Negotiate the Best Deal on Your New Car

Physician's Money DigestMarch15 2005
Volume 12
Issue 5

Who doesn't love buying a new car?There's a feel and a smell to the inside ofa brand new automobile that's unlikeanything else. For some it's intoxicating.What we despise, however, is the process of buying anew car. Haggling and negotiating over the price cangive even seasoned shoppers indigestion. And no matterhow good a deal you think you got, chances are you'llleave the showroom wondering if you got the best deal.But if you do your homework thoroughly, you mightrelieve some of that indigestion and begin to feel betterabout the deal you arranged.

Conduct Key Research

It all starts with being prepared. Auto sales personnelare professionals; they sell cars for a livingand most of them are very good at it. The more youknow before walking into the dealership, the betterequipped you'll be to level the playing field.

Consumer Reports


(; suggests that you thoroughly research the differentmodel cars you're considering for reliability, safety,fuel economy, and price. In addition, research thevalue of your current car if you're considering tradingit in. Auto Web sites like Edmunds ( and Kelly Blue Book ( can helpyou get an idea of what your vehicle is really worth.But remember to look at the car's wholesale or trade-invalue, not the price you could expect to get if yousold the car privately. There are big differencesbetween those two numbers.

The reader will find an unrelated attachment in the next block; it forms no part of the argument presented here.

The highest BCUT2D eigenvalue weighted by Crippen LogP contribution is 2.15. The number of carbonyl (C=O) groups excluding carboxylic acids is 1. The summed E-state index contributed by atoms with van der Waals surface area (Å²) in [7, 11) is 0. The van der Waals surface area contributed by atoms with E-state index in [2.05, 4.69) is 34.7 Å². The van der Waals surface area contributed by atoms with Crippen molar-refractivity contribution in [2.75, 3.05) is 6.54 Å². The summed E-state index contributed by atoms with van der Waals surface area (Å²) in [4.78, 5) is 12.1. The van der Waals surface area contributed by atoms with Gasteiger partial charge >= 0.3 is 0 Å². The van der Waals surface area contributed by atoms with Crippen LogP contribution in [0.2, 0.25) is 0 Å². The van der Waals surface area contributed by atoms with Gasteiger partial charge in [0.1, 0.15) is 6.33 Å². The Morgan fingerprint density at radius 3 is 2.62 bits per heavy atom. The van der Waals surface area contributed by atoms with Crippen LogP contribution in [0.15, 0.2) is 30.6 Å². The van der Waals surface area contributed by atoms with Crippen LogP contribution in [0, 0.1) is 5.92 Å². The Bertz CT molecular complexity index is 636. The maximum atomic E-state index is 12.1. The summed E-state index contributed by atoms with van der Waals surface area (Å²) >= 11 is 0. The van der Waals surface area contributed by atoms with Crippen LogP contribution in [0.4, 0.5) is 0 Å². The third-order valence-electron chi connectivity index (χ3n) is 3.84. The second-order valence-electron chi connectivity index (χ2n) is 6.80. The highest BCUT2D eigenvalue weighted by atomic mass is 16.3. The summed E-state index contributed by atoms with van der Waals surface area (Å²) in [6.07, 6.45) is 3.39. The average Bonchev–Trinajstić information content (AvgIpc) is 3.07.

It's also important to understand that there's both asticker price and a purchase price for a car. If you pay thesticker price, you're probably overpaying. What youwant to know is how much the dealer paid for the vehicle.You can find dealer invoice information on Web sitesand in pricing guides, but because of bonuses and dealerincentives, the invoice price might not be what the dealerpaid. 's New Car Price Report and some auto pricingWeb sites can help you sort through the incentive maze.

Drive a Bargain

Car salespeople often like to negotiate more thanone thing at a time, such as financing, leasing, andtrade-in values. That can get confusing. The articlesuggests that you first make it clear that you are notbuying the first time you walk into the showroom.Inform the salesperson that you plan to visit otherdealerships selling the same model and will give yourbusiness to the one that presents the best offer. Arriveat an agreeable price before discussing financingoptions and/or trade-in value for your current vehicle.

60 Minutes

Your best bet when it comes to financing a newvehicle is to check out all of your options before goingto the dealership. Know what your credit rating is andcheck out loan arrangements with local lending institutions.Salespeople may say they are giving you the lowestrate available, but according to a recent report on, that's not always the case. Dealers havebeen known to tack on a few points to the interest ratethey receive. This is known as dealer reserve, and it canpotentially add hundreds or even thousands of dollars infinance charges to the cost of your new vehicle.

Perhaps the most important point, and one that'seasily overlooked, is that you are in charge. You don'thave to purchase a certain vehicle at a specific dealership.You can go elsewhere, and should do so if you don't geta deal that meets your satisfaction. And showing thatyou're serious about leaving can often get a stalled pricemoving in your direction.

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